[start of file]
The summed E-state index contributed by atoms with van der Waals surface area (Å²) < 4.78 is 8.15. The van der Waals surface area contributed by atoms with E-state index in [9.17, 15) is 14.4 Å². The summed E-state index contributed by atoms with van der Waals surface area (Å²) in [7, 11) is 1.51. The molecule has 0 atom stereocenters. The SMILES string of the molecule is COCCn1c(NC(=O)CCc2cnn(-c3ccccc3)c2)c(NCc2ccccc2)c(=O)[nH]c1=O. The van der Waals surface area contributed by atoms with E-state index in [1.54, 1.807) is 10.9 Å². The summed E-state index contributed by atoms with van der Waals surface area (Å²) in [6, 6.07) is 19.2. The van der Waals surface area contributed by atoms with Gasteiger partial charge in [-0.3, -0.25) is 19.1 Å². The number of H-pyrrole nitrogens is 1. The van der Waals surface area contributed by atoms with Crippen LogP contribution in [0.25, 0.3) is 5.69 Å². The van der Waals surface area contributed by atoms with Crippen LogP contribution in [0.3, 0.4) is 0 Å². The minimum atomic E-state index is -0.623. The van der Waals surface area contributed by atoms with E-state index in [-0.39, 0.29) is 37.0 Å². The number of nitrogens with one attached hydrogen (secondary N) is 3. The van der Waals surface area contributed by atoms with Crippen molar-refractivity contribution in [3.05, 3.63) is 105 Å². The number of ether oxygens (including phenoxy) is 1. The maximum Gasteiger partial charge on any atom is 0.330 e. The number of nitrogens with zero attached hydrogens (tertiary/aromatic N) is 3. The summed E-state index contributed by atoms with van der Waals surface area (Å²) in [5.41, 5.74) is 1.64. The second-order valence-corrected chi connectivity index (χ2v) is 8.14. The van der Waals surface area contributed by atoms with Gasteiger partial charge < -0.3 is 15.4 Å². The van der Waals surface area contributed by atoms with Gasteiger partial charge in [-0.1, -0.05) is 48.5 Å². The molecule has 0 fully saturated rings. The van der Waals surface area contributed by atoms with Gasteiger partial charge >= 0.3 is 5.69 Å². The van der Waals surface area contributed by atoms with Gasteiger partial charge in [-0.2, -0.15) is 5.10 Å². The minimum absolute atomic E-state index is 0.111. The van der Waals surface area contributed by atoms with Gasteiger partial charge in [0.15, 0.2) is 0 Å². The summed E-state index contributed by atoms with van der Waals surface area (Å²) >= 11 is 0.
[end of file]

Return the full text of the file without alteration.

The summed E-state index contributed by atoms with van der Waals surface area (Å²) < 4.78 is 8.15. The van der Waals surface area contributed by atoms with E-state index in [9.17, 15) is 14.4 Å². The summed E-state index contributed by atoms with van der Waals surface area (Å²) in [7, 11) is 1.51. The molecule has 0 atom stereocenters. The SMILES string of the molecule is COCCn1c(NC(=O)CCc2cnn(-c3ccccc3)c2)c(NCc2ccccc2)c(=O)[nH]c1=O. The van der Waals surface area contributed by atoms with E-state index in [1.54, 1.807) is 10.9 Å². The summed E-state index contributed by atoms with van der Waals surface area (Å²) in [6, 6.07) is 19.2. The van der Waals surface area contributed by atoms with Gasteiger partial charge in [-0.3, -0.25) is 19.1 Å². The number of H-pyrrole nitrogens is 1. The van der Waals surface area contributed by atoms with Crippen LogP contribution in [0.25, 0.3) is 5.69 Å². The van der Waals surface area contributed by atoms with Crippen LogP contribution in [0.3, 0.4) is 0 Å². The minimum atomic E-state index is -0.623. The van der Waals surface area contributed by atoms with E-state index in [-0.39, 0.29) is 37.0 Å². The number of nitrogens with one attached hydrogen (secondary N) is 3. The van der Waals surface area contributed by atoms with Crippen molar-refractivity contribution in [3.05, 3.63) is 105 Å². The number of ether oxygens (including phenoxy) is 1. The maximum Gasteiger partial charge on any atom is 0.330 e. The number of nitrogens with zero attached hydrogens (tertiary/aromatic N) is 3. The summed E-state index contributed by atoms with van der Waals surface area (Å²) in [5.41, 5.74) is 1.64. The second-order valence-corrected chi connectivity index (χ2v) is 8.14. The van der Waals surface area contributed by atoms with Gasteiger partial charge < -0.3 is 15.4 Å². The van der Waals surface area contributed by atoms with Gasteiger partial charge in [-0.1, -0.05) is 48.5 Å². The molecule has 0 fully saturated rings. The van der Waals surface area contributed by atoms with Gasteiger partial charge >= 0.3 is 5.69 Å². The van der Waals surface area contributed by atoms with Gasteiger partial charge in [-0.2, -0.15) is 5.10 Å². The minimum absolute atomic E-state index is 0.111. The van der Waals surface area contributed by atoms with Gasteiger partial charge in [0.15, 0.2) is 0 Å². The summed E-state index contributed by atoms with van der Waals surface area (Å²) >= 11 is 0.